The year was 1961. The confessional was dark, as it should be. A recalcitrant fifth-grade sinner, I had just poured my soul out to a family friend, the parish pastor. As he finished absolving me for what I was sure were the worst sins ever, he added, “Tell your mother that…”
I can’t recall the rest of the message; I only remember my deep mortification. The whole purpose of the box was anonymity. How was this okay? It was perhaps borderline prideful on my part to think my sins that exceptional. And, as a frequent Mass server, he probably just recognized my voice. Still, I felt violated. What was routine for him was a very big deal for me.
And still, I was compelled to seek the sacrament. In the end, it always seemed a journey from shadow to light. I was a repeat offender. My sins were monotonous, petty, and yet they oppressed me. Absolution was the light at the end of the tunnel. The confessional was repulsive yet enticing.
Orthodox. Faithful. Free.
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A few short years later, face-to-face Confession was to become the norm—one might say, the preferred mode. I can’t help but wonder how many souls have been discouraged in the process. Confession is easily the most intimate spiritual thing imaginable. Is confidentiality really enough? Clearly, the creators of the box did not think so. Wouldn’t anonymity help the cause of confidentiality? How is it that in the age of psychology we have forgotten so much psychology?
Surely, there are those among us who prefer a face-to-face encounter. Good for us. But personality differences alone will tell us that there is no one-size-fits-all approach to something so intimate.
To be certain, the Saturday morning lineup for the confessional is not what it was a generation ago. I seriously doubt that the reason is that the current generation is less sinful; it is much more likely that fewer of us actually believe that sin is a thing. When face-to-face confessing was introduced, there was an effort to make sure that maintaining anonymity was still an option. But now that seems to be less and less the case.
I say, bring back the box. The face-to-face experiment has been a noble effort to make the Faith more engaging, more personable—no scary black box. It hasn’t worked. The black box is not scary, except maybe to second graders, but I didn’t find it so. The lack of anonymity is plenty scary for many.
My non-Catholic readers may, of course, find no necessity, no utility whatsoever in this discussion because they have embraced a direct avenue to forgiveness. Of course, we Catholics understand that it is God who forgives in the confessional just as surely as He forgives us when we go to Him directly. That being said, Christ’s command to the apostles concerning sin—“Whose sins you shall forgive, they are forgiven them; whose sins you shall retain they are retained”—is entirely devoid of context without confession, unless we are attributing to all of the apostles the ability to read souls, something that neither Scripture nor Tradition has ever claimed. And if the Church assigns no necessity to the process of confessing, then Christ was wasting words. The Word doesn’t waste words.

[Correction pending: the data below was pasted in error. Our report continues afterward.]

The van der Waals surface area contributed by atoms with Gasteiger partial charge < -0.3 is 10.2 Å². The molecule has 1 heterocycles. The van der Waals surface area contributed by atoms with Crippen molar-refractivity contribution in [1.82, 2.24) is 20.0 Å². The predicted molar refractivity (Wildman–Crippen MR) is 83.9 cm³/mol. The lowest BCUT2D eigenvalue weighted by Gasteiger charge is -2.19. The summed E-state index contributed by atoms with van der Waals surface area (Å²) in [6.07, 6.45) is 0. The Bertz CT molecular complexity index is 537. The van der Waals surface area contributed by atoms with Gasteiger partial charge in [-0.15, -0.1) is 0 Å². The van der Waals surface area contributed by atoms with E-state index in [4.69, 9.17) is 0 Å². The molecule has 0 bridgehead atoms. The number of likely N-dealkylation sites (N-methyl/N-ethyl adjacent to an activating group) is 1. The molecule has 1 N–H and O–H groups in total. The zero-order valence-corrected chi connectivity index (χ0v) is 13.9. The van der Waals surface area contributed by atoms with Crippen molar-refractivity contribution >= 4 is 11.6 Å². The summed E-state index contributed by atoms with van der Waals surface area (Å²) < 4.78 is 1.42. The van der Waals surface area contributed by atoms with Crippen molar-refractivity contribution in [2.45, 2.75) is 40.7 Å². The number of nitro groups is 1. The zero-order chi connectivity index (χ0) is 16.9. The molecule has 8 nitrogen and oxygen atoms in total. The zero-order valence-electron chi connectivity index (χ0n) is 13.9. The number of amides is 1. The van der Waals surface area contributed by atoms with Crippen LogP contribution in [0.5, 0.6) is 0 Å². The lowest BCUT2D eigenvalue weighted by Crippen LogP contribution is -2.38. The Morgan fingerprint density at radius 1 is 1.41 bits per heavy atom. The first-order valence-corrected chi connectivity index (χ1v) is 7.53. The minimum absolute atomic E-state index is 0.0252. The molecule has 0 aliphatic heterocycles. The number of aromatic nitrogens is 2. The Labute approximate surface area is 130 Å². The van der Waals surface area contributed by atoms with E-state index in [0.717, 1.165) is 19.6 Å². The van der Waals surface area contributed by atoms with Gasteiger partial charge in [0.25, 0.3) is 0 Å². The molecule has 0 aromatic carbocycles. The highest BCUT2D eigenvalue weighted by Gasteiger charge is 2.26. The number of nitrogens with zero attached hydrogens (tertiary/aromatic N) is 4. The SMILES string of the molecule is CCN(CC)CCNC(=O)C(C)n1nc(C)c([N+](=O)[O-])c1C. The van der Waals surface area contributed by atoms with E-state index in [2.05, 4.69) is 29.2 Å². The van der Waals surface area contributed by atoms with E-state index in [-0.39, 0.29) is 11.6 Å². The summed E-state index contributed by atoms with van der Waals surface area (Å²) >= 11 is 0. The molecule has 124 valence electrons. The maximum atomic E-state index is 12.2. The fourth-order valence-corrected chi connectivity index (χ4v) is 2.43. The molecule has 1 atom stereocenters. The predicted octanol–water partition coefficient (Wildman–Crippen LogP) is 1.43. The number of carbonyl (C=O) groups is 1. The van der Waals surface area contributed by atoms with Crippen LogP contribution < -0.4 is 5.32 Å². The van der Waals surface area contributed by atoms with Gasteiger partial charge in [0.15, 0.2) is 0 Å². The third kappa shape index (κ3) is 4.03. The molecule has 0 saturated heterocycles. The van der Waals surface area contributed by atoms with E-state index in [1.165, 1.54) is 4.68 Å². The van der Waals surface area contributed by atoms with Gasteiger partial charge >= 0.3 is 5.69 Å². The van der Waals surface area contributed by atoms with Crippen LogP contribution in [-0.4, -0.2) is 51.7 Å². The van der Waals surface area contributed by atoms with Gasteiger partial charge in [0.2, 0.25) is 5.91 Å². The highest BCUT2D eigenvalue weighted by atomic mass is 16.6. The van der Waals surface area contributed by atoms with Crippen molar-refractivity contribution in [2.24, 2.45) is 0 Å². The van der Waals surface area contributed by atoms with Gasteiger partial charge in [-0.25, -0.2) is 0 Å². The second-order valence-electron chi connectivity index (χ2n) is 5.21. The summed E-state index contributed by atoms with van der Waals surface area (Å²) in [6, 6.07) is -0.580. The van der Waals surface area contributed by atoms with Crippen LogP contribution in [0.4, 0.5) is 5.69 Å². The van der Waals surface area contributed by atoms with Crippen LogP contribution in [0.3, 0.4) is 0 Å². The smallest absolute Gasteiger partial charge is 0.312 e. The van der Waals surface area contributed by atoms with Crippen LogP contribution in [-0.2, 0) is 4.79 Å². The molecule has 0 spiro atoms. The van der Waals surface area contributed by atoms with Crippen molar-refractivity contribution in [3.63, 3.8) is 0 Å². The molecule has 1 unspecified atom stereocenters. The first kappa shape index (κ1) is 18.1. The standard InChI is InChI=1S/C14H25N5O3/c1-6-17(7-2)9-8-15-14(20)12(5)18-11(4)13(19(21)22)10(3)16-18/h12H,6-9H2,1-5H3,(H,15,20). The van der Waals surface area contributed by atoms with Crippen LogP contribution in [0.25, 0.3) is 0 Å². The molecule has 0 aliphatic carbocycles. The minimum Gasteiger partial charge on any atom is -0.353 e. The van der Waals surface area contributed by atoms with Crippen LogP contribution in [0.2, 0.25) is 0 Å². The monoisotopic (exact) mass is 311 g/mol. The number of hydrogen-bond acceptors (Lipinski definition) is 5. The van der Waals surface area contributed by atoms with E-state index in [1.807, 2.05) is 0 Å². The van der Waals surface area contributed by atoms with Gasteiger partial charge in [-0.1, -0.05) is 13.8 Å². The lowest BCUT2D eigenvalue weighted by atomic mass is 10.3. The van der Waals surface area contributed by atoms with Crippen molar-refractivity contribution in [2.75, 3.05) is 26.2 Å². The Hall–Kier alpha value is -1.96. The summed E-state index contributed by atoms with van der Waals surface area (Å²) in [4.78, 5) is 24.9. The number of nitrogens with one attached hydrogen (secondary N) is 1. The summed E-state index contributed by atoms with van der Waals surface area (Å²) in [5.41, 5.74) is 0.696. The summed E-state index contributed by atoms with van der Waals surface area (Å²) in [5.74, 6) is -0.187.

It is one thing to confess your sins to God, it is another to receive counseling and an objective perspective of the weaknesses in your life in Christ, a perspective that serves to assist a soul in embracing another of Christ’s commands: “Go and sin no more.”
Though the Sacrament of Reconciliation is probably the least popular of the seven sacraments, there is nonetheless a human obsession with confession. It requires humility, something perennially in short supply, and yet there is something in the human psyche, some craving, some absolute need to unload, as witnessed by police officers who record statements from the accused that go something like this: “Why am I telling you this? I don’t know. I just had to tell somebody—anybody!” Face-to-face confession began at the local precinct.
If you’ve offended your spouse, God will forgive your sin; but that forgiveness will not heal the relationship with your spouse. Similarly, a need to confess to another human being, one of the many we offend nearly every day, is a dimension of spiritual healing that cannot be ignored. Our sins offend both God and humanity; the priest is there as the representative of both.
What’s that? You don’t offend people? Immaculately conceived, eh? God knows us and our nature much better than any of us ever will, and that’s why he instituted this terrifyingly wonderful sacrament.
When the non-Catholic sects abandoned the sacrament, it left a void, a wound that has only deepened with fewer and fewer Catholics availing themselves of the graces of the sacrament. Substitutes have been sought, but such are largely an exercise in self-deception: most often, absolution by blame.